2 parents with newly diagnosed deaf baby

julesallen

New Member
Hi

Myself and my partner have a beautiful 4 month old baby boy. We were told today that he is deaf. We have to see a specialist but that may take a few weeks. It has been quite a shock and we are full of questions and fears. We are reaching out our hands into your forum hoping to find some understanding.

Thanks

Julian & Kerri
 

julesallen

New Member
Thanks

We as parents are at the beginning of our journey. Our biggest question right now is what are the questions we should be asking of the health care professionals?
 

shel90

Audist are not welcome
Premium Member
I am not sure what kind of questions you will need to ask. All I know is that most medical professionals will probably recommend CIs for your child which should be your decision. If you dont feel comfortable with that and they push you into it by saying the window of opportunity for language development will close, it is not true because many deaf children acquire language through sign language and spoken language without CIs but according to many people who have experienced getting CIs say that developing spoken language is easier.

Since I am not a parent of a deaf child, I cant really tell you what's the best way to go but as a deaf person who grew up without sign language, in my opinion giving your child both spoken and sign language is probably the best avenue to take so your child can have the option of either going oral only, sign-only, or both which in many cases most tend to go with both.

Exposure to other deaf children especially those who sign would be beneficial so your child can know that there are other children like him and feel secure with his deafness instead of trying to be like his hearing peers.

Also, deaf role models are great if you have any deaf organizations in your area. You and your child will be welcome with open arms.

Just a heads up...if you decide to go the CI route, you may get criticism from those in the Deaf community. Ignore them..they do not represent the whole community.

If you decide not to go the CI route, you may get criticism from those in the medical field as my friend who has two deaf sons went through.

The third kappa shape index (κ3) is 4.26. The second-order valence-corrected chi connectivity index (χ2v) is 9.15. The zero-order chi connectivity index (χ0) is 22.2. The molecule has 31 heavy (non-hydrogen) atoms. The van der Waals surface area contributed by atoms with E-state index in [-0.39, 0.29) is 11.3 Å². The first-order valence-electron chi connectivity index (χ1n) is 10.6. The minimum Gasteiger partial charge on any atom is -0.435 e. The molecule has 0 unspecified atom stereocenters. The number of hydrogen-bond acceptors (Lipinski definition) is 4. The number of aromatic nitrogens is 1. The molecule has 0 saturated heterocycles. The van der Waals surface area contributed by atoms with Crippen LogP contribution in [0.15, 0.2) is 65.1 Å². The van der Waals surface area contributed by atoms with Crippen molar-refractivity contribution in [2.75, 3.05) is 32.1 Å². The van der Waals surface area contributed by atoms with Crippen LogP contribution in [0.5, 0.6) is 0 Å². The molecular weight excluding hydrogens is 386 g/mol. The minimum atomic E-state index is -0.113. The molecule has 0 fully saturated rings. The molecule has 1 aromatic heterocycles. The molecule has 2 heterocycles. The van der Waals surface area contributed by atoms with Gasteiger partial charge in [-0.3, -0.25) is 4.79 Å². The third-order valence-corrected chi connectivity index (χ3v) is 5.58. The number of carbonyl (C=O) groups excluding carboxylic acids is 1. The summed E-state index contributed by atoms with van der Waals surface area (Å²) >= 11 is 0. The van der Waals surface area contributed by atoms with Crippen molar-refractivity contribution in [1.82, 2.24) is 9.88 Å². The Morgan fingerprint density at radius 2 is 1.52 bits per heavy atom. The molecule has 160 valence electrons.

There are many of us who are deaf here...culturally Deaf, deaf, deaf with CIs, deaf who wear HAs and deaf who dont wear any listening devices, and late deafened people and most of us have lived fulfilling and happy lives.

Good luck!
 

Bebonang

Active Member
:welcome: to AllDeaf forum. The only thing I really hate about CI for very young children like babies is that the babies are way too young to have CI. The medical professionals and other audists think that babies will learn how to hear the words (listening) at a very young age and also on the road to oral langauge. I would prefer very young children to wait until they are old enough to understand if they want to have CI or not. Never force on the child to get the CI. CI is not a miracle like hearing aid or any other devices. Some of the Deaf members dream about having a stem cells and that would not work anyway.

As of now, I hope you can find lots of information here about deafness, Deaf Culture and ASL (or other sign langauge in other countries). See you around here. :wave:
 
R

rockdrummer

Guest
I am not sure what kind of questions you will need to ask. All I know is that most medical professionals will probably recommend CIs for your child which should be your decision. If you dont feel comfortable with that and they push you into it by saying the window of opportunity for language development will close, it is not true because many deaf children acquire language through sign language and spoken language without CIs but according to many people who have experienced getting CIs say that developing spoken language is easier.